A new generation of artists, activists, and entrepreneurs has begun to re-imagine that timeless mobile treat dispensary, the ice-cream truck.
The ice-cream truck-that timeless signal of summer's arrival-has come under scrutiny of late, banned from airing its (admittedly tiresome) jingle in many cities across the country. But the truck itself remains a potent symbol of a bygone era, reminding us of the wholesome pleasures of childhood. Now a new generation of artists, activists, and entrepreneurs has begun to re-imagine the possibilities of the mobile treat dispensary.Each of the new vehicles is a roving icon of simpler times, and the collective nostalgia they instill can be an asset to anyone with a cause. It's a "disarming way to present something … because there is nothing malevolent about it," says Elliott Arkin, the founder of Mister Artsee, a new ice-cream-truck-cum-art-gallery in New York.Entrepreneurs, too, are eager to embrace that universal goodwill. In cities across North America, retrofitted trucks are going well beyond simple frozen treats, selling everything from gourmet desserts to glitter-covered confetti guns.Here are five of the newly imagined trucks delivering paintings, propaganda, or popsicles to a street corner near you.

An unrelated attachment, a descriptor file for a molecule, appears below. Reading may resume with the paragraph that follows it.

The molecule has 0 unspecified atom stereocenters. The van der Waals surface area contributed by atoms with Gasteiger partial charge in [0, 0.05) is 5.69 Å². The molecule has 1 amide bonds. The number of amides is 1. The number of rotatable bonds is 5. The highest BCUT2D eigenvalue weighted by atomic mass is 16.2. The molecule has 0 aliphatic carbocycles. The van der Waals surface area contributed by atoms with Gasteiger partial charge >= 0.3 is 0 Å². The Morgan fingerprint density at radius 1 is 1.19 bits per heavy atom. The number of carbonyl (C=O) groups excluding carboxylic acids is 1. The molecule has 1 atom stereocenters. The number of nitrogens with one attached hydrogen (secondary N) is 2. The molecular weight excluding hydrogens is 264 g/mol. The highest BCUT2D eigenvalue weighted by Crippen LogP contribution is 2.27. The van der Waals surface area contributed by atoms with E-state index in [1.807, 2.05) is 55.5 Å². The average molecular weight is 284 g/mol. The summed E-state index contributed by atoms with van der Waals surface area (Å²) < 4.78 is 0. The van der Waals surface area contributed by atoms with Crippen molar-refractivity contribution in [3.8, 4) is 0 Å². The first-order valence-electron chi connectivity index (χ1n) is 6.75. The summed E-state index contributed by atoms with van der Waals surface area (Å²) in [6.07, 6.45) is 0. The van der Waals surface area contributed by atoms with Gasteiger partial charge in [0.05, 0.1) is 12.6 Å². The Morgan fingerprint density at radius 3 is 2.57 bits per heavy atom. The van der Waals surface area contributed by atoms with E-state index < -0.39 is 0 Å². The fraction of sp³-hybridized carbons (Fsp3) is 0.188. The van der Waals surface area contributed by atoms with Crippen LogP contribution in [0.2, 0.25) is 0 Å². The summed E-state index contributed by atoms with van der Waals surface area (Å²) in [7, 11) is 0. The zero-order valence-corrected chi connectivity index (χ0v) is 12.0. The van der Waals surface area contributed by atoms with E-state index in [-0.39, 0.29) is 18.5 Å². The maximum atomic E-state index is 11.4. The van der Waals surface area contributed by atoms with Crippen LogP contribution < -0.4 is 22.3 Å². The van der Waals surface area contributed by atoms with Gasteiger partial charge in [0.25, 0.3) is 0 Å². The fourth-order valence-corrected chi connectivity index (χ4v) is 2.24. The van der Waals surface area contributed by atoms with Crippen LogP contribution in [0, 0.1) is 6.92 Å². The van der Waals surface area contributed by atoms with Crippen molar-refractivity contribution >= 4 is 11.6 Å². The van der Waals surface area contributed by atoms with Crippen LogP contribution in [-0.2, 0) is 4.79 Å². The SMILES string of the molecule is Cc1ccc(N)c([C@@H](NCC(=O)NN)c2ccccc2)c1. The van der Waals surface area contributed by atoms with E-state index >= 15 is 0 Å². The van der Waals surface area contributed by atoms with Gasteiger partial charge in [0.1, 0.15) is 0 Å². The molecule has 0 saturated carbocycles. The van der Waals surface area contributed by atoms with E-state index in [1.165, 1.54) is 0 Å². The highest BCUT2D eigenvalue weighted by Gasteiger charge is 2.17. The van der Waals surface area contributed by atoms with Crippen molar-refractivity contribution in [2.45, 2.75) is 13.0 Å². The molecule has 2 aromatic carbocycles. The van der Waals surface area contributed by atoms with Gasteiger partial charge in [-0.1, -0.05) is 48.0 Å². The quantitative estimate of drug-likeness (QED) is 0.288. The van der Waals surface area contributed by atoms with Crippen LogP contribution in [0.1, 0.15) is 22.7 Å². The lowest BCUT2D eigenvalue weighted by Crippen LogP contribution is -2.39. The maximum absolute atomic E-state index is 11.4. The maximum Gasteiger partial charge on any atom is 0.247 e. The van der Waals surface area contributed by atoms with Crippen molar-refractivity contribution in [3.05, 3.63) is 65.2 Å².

The Ice Cream ManMatt Allen, "The Ice Cream Man," is midway through a seven-year nationwide quest to give away 500,000 ice-cream snacks. "It's half-business, half-adventure," he says. He has bestowed more than 150,000 frosty treats so far.
Mister ArtseeWith the goal of bringing art to the streets, the sculptor Arkin is modifying a 1961 Ford ice-cream truck into something of a mobile art gallery for New York City, offering exhibits, talks, classes, and puppet shows. It's like a museum, only it comes to you and doesn't cost $20 to get in.
HeartschallengerYou know you're hip if this baby-pink truck sidles up to your party. Expect eclectic international candies, cute collectors' toys, and heart-shaped vinyl. Also look for founder Leyla Safai and her $2,000 Swarovski crystal-covered megaphone.
Urgence-BiscuitsMonsieur Félix & Mr. Norton, the oddly named Montreal cookie institution, is delivering cold milk and warm cookies to community events around the city, in a truck powered by environmentally friendly propane fuel and rooftop solar panels. With an onboard oven, the truck can churn out up to a thousand cookies an hour, and at least 5 percent of the sales go to charity.
TICUThe San Francisco-based Tactical Ice Cream Unit draws attention to aggressive police tactics with ironic absurdity. "It's the alter ego of a police SWAT truck," says Adam Gach, who helped retrofit the vehicle with 15 surveillance cameras, 12 flavors, and a battering ram.